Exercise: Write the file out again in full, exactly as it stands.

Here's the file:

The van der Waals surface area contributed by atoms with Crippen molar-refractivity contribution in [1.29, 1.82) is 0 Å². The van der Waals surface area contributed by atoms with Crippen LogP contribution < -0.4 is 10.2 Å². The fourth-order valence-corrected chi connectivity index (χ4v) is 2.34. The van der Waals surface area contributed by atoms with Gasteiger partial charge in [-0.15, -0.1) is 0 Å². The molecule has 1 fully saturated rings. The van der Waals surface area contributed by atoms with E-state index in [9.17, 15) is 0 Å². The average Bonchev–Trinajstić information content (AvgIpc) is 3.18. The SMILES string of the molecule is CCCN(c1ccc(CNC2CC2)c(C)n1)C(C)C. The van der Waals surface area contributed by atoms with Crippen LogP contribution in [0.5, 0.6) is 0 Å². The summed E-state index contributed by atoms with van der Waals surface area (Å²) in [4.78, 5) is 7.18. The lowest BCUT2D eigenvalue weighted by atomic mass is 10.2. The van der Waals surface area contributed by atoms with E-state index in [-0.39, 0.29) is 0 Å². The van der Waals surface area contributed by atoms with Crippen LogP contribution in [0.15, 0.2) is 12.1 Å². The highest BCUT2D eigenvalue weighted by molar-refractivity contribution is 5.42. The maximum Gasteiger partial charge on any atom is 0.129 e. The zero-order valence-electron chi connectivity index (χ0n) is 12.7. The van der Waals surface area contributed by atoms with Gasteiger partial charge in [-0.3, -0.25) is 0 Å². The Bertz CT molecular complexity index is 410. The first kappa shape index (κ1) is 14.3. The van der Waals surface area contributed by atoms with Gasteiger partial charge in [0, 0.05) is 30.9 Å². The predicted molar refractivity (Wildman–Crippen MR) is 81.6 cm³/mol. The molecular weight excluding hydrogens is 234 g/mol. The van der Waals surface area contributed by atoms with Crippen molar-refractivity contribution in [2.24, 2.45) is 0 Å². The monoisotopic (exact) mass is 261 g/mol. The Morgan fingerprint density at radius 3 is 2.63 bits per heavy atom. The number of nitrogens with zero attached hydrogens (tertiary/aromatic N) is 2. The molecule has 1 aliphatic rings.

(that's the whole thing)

The van der Waals surface area contributed by atoms with Crippen molar-refractivity contribution in [1.29, 1.82) is 0 Å². The van der Waals surface area contributed by atoms with Crippen LogP contribution < -0.4 is 10.2 Å². The fourth-order valence-corrected chi connectivity index (χ4v) is 2.34. The van der Waals surface area contributed by atoms with Gasteiger partial charge in [-0.15, -0.1) is 0 Å². The molecule has 1 fully saturated rings. The van der Waals surface area contributed by atoms with E-state index in [9.17, 15) is 0 Å². The average Bonchev–Trinajstić information content (AvgIpc) is 3.18. The SMILES string of the molecule is CCCN(c1ccc(CNC2CC2)c(C)n1)C(C)C. The van der Waals surface area contributed by atoms with Crippen LogP contribution in [0.5, 0.6) is 0 Å². The summed E-state index contributed by atoms with van der Waals surface area (Å²) in [4.78, 5) is 7.18. The lowest BCUT2D eigenvalue weighted by atomic mass is 10.2. The van der Waals surface area contributed by atoms with E-state index in [-0.39, 0.29) is 0 Å². The van der Waals surface area contributed by atoms with Crippen LogP contribution in [0.15, 0.2) is 12.1 Å². The highest BCUT2D eigenvalue weighted by molar-refractivity contribution is 5.42. The maximum Gasteiger partial charge on any atom is 0.129 e. The zero-order valence-electron chi connectivity index (χ0n) is 12.7. The van der Waals surface area contributed by atoms with Gasteiger partial charge in [-0.3, -0.25) is 0 Å². The Bertz CT molecular complexity index is 410. The first kappa shape index (κ1) is 14.3. The van der Waals surface area contributed by atoms with Gasteiger partial charge in [0, 0.05) is 30.9 Å². The predicted molar refractivity (Wildman–Crippen MR) is 81.6 cm³/mol. The molecular weight excluding hydrogens is 234 g/mol. The van der Waals surface area contributed by atoms with Crippen molar-refractivity contribution in [2.24, 2.45) is 0 Å². The monoisotopic (exact) mass is 261 g/mol. The Morgan fingerprint density at radius 3 is 2.63 bits per heavy atom. The number of nitrogens with zero attached hydrogens (tertiary/aromatic N) is 2. The molecule has 1 aliphatic rings.